Generating more profit from your farm business

Page last updated: Tuesday, 18 September 2018 - 10:08am

Please note: This content may be out of date and is currently under review.

Managing costs to drive profit

Farm business managers must understand their cost structures, know breakeven production volumes required to cover all costs and have strategies in place to curb expenditure when it looks like production targets may not be met.

Costs can be fixed or variable. Fixed costs are expenses that the business will incur regardless of the season or volume produced. They include both fixed operating and non-operating costs such as permanent wages, overheads, depreciation and finance costs. Variable costs are direct input costs that vary with the season or volume produced such as fuel, repairs, fertiliser, livestock purchases, supplementary feed, animal health, seed, casual wages, freight costs, levies etcetera.

Given the variability in seasonal conditions, farm businesses need to have strategies in place to manage their cost structure. This provides for the flexibility to maximise production opportunity through additional expenditure in the favourable seasons and minimise costs in the poor seasons.

A farm business with a high proportion of fixed costs is at greater risk in areas of volatile seasonal production than a business with low fixed costs. Businesses with low fixed costs are able to buffer a series of low return years more easily. Farm business managers need to be acutely aware of this when considering additional land, machinery or other capital purchases as the interest and capital allowance expenses will be incurred regardless of how favourable future seasons are.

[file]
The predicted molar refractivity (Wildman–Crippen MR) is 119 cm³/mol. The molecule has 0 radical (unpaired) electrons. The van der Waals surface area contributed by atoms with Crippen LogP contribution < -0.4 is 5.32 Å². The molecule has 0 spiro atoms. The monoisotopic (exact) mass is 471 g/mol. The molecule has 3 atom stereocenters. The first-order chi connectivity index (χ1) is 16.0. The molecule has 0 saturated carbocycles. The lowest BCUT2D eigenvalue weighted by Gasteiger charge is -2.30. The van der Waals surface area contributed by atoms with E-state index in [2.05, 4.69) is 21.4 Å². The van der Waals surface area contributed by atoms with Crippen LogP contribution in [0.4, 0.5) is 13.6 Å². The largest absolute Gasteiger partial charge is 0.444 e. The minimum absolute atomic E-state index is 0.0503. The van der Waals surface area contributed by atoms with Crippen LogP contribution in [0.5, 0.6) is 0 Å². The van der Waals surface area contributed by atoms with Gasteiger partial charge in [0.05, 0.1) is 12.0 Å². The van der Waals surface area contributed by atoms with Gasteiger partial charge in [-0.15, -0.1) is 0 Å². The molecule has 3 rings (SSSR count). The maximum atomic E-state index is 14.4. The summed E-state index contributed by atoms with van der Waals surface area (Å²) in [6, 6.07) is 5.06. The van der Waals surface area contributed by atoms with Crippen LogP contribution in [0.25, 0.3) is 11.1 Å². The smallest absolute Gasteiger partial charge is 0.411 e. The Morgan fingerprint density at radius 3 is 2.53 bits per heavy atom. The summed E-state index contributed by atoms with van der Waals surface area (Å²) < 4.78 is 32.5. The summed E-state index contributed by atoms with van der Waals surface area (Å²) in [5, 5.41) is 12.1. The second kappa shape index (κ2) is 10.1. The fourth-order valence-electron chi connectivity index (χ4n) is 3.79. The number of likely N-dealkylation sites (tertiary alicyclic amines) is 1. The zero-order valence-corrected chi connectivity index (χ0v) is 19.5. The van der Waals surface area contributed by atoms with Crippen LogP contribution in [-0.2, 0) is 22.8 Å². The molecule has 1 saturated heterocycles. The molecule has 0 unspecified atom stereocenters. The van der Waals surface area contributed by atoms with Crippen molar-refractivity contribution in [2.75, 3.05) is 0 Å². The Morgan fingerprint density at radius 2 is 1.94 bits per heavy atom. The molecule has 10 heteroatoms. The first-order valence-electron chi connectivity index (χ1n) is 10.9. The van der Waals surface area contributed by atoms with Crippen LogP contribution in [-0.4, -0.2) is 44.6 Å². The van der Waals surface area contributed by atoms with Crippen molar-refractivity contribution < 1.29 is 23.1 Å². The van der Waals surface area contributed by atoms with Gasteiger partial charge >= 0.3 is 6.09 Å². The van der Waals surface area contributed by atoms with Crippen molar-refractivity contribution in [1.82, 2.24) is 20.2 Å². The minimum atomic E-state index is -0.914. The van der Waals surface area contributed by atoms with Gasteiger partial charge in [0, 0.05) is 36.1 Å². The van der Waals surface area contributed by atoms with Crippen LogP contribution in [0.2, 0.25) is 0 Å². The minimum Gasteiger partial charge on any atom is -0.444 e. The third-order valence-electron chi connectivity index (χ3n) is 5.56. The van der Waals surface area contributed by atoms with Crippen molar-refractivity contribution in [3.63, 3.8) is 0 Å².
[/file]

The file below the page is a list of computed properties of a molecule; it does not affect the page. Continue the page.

Assessing business decisions

Farm business managers should calculate the return on investment (ROI) for every option when considering an investment decision.

Return on investment (ROI) = profit / cost of investment

When considering an investment in a new technology or upgrade calculate the expected cost savings or increased production value first so you can work how much you can spend to justify the investment or the payback period of the investment.

Payback period = cost / annual net benefit

Contact information

Tamara Alexander